Milken Institute: How employers can change the paradigm for obesity care

Employers are in a strong position to lead the charge in changing the conversation around obesity care, according to a new report from the Milken Institute.

The group released a how-to guide employers of all sizes can use to push for obesity to be recognized as a chronic condition, driving a more multifaceted model for care and addressing the stigma that exists around weight.

The guidebook notes that obesity and conditions related to it are having a major impact on healthcare costs, accounting for $425.5 billion in costs for the civilian workforce, according to a recent study. This includes higher medical costs for both employers and employees as well as costs related to absenteeism.

Sarah Wells Kocsis, director of the Center for Public Health at the Milken Institute and one of the paper's authors, told Fierce Healthcare that employers are starting to take notice of this issue and lead a conversation that's "decades in the making."

"We're really at an inflection point," she said. "Our goal here is to put this in writing and explain what a strong case there is to think about obesity as a chronic disease."

Employers have historically invested in programs that encourage diet and exercise as the best ways to address obesity, according to the report. But given that obesity rates continue to rise, it's becoming more critical that they invest in a comprehensive strategy that addresses multiple key avenues including medication therapy, behavioral health and prevention.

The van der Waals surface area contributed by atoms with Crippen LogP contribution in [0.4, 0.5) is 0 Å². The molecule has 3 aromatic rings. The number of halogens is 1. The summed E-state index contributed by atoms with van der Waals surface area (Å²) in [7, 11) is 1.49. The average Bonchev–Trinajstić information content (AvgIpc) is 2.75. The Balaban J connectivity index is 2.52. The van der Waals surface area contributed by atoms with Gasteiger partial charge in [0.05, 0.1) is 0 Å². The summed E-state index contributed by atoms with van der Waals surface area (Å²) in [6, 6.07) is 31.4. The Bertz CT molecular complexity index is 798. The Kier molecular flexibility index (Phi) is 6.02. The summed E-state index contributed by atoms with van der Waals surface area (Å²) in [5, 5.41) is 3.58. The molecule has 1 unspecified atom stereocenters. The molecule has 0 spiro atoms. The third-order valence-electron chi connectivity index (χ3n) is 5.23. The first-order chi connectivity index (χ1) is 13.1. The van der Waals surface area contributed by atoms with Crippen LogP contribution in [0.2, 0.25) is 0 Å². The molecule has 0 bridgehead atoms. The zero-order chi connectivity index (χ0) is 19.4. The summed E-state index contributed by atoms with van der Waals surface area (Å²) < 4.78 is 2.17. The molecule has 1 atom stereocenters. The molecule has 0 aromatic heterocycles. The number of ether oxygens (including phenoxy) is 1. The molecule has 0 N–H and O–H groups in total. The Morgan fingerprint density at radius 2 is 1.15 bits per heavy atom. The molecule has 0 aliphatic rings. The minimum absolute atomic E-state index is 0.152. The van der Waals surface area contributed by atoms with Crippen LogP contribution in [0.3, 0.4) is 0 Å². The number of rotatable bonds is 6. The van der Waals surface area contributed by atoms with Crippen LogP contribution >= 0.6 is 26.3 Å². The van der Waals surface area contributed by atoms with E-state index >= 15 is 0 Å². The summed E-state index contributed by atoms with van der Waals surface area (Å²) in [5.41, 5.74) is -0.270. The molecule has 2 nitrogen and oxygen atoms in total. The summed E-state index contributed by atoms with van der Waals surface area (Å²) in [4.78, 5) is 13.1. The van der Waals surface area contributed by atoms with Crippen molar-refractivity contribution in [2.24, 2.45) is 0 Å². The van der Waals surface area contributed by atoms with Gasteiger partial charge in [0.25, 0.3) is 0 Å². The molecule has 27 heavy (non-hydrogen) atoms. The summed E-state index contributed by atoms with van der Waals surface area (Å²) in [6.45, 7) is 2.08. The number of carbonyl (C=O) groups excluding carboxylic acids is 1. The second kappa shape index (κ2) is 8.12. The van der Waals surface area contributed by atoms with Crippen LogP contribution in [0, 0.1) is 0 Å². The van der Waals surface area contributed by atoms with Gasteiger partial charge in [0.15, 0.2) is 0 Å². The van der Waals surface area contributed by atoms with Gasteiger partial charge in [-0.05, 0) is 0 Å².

The guidebook identifies four areas where employers have the greatest opportunity to make a difference: education, culture change, strategic benefit design and public policy.

Wells Kocsis said there isn't a one-size-fits-all model given how widely employers can vary in size, but it's important for firms of any size to align the approach from the top.

"I think that's why it's so important that the C-suite, HR leaders are really sort of embracing the need to have whole-person approaches for their workforce," she said.

The guide includes multiple suggested actions employers can take in enhancing obesity care. In improving education, for example, a response can begin with making employees more aware of resources they have access to and implementing training programs with a focus on obesity. Educational initiatives can also be designed to combat stigmas around obesity and being overweight.

Employers can collaborate with national organizations such as the Obesity Action Coalition, the STOP Obesity Alliance, the Obesity Medicine Association and the Obesity Society in this effort, according to the report.

Addressing stigma also bleeds into culture change, according to the report. Employers can build a "culture of health and wellbeing" by being empathetic from the top down and offering workers the flexibility necessary to manage their health.

"We need employers to seriously look at and lean into these four areas, because they've really opened kind of the gateway to meaningful change," Wells Kocsis said.